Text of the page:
Google +LinkedInPinterestYouTubeInstagramTwitterFacebook

To get out of debt, get specific

Featured in Focus on Finances

Have your good intentions for the new year already been blown to the side of the road like a grocery bag on the highway? It could be that you just didn’t set yourself up correctly. Before the year is too far gone, let’s look at how to approach goal setting in a way that could help you correct course and make 2013 a lucky year.

The concept of “SMART” goal setting dates back to the mid-1950s and Peter F. Drucker’s book “The Practice of Management.” Let’s apply this approach to the No. 1 financial goal I see people pursue, the very Cadillac of resolutions: “I want to get out of debt.”

Specific. The usual problem: The intent of “get out of debt” is good, but it’s certainly not specific. Are you really talking about your mortgage, car loans, student loans and credit cards, or just one part or another? The fix: be laser-focused. Identify a specific debt or dollar amount to attack.

Measurable. The usual problem: You can’t measure what you haven’t defined. But with the first step done, you have a clear measuring stick to work against. If the goal is to shed $5,000 in credit-card debt, you’ll be able to map out a plan with benchmarks to track your progress. It doesn’t have to be hard – write your goal down and post it on the fridge.

Attainable. The usual problem: Letting your enthusiasm overtake your realism. Is the general notion to get out of debt attainable? For most folks I know, it is, but not right away. Don’t put your goal in jeopardy by biting off more than you can chew. The fix: focus on the bite, not the meal. Remember the old saying: “How do you eat an elephant? One bite at a time.” Apply that logic to your debt-reduction goal.

Relevant. The usual problem: Incorrect focus. Why did you fall in debt? If it wasn’t a one-off medical situation or an isolated bad decision, but rather habitual overspending, “getting out of debt” might not be the right goal. The fix: switch your goal to one that focuses on monthly spending control and adherence to a budget. Then, you’re more likely to have lasting success.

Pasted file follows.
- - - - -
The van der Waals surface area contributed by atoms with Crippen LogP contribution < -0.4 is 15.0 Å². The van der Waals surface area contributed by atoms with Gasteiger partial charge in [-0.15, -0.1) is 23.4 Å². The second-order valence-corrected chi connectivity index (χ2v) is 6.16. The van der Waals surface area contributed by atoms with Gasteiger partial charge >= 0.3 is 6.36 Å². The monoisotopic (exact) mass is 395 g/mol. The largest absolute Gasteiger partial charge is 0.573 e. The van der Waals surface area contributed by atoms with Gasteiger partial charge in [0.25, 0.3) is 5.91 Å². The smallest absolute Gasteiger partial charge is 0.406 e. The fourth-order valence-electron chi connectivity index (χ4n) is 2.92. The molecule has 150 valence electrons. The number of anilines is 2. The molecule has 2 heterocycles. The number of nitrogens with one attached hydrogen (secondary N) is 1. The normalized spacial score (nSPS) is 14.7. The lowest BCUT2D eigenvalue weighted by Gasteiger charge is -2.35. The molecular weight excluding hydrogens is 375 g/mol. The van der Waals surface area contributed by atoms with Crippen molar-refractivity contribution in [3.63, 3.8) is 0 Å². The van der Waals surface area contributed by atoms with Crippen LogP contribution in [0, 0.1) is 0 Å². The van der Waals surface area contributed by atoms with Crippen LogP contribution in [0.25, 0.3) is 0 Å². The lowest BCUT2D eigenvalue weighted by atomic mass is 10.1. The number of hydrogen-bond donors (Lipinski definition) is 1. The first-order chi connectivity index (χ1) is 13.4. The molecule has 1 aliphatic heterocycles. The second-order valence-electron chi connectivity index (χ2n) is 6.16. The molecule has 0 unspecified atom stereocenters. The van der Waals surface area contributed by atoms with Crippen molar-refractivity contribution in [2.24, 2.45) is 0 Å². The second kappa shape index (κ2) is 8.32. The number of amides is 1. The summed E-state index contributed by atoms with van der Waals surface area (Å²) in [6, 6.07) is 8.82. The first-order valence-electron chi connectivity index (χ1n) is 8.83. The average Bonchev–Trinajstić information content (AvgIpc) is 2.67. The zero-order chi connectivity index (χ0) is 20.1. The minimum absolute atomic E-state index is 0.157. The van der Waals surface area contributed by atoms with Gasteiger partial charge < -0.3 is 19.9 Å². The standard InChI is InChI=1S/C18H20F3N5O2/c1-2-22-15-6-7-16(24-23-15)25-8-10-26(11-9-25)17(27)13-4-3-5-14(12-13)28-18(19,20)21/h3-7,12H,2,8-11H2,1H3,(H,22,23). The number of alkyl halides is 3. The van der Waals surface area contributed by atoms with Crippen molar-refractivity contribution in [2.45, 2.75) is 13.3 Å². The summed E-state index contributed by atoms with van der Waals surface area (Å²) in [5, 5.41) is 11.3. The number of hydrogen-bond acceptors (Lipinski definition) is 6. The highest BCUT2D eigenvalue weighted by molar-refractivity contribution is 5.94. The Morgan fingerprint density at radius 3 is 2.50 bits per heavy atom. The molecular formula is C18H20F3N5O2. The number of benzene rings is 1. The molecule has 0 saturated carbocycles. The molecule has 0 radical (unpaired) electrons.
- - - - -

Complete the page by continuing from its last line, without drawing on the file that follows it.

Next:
Time-bound. The usual problem: No specific time frame. If you’re like me, you work better with a deadline – and so do your goals. The fix: set a date to get the task at hand knocked out as part of your new goal setting process.

So if the shoe fits (or, perhaps, fell off), why not start over? This time, try it with carefully thought-out and constructed goals that give you a better shot at success.

J.J. Montanaro is a certified financial planner for USAA, The American Legion’s preferred provider of financial services. Submit questions for him online. www.legion.org/focusonfinances

This material is for informational purposes. Consider your own financial circumstances carefully before making a decision and consult with your tax, legal or estate planning professional.USAA means United Services Automobile Association and its insurance, banking, investment and other companies. Banks Member FDIC. Investments provided by USAA Investment Management Company and USAA Financial Advisors Inc., both registered broker dealers. USAA Financial Planning Services® refers to financial planning services and financial advice provided by USAA Financial Planning Services Insurance Agency, Inc. (known as USAA Financial Insurance Agency in California), a registered investment adviser and insurance agency and its wholly owned subsidiary, USAA Financial Advisors, Inc., a registered broker dealer. Certified Financial Planner Board of Standards, Inc. owns the certification marks CFP® and Certified Financial Planner TM in the United States, which it awards to individuals who successfully complete CFP Board's initial and ongoing certification requirements.

More in Focus on Finances

 

Add new comment

By submitting this form, you accept the Mollom privacy policy.

Tell us what you think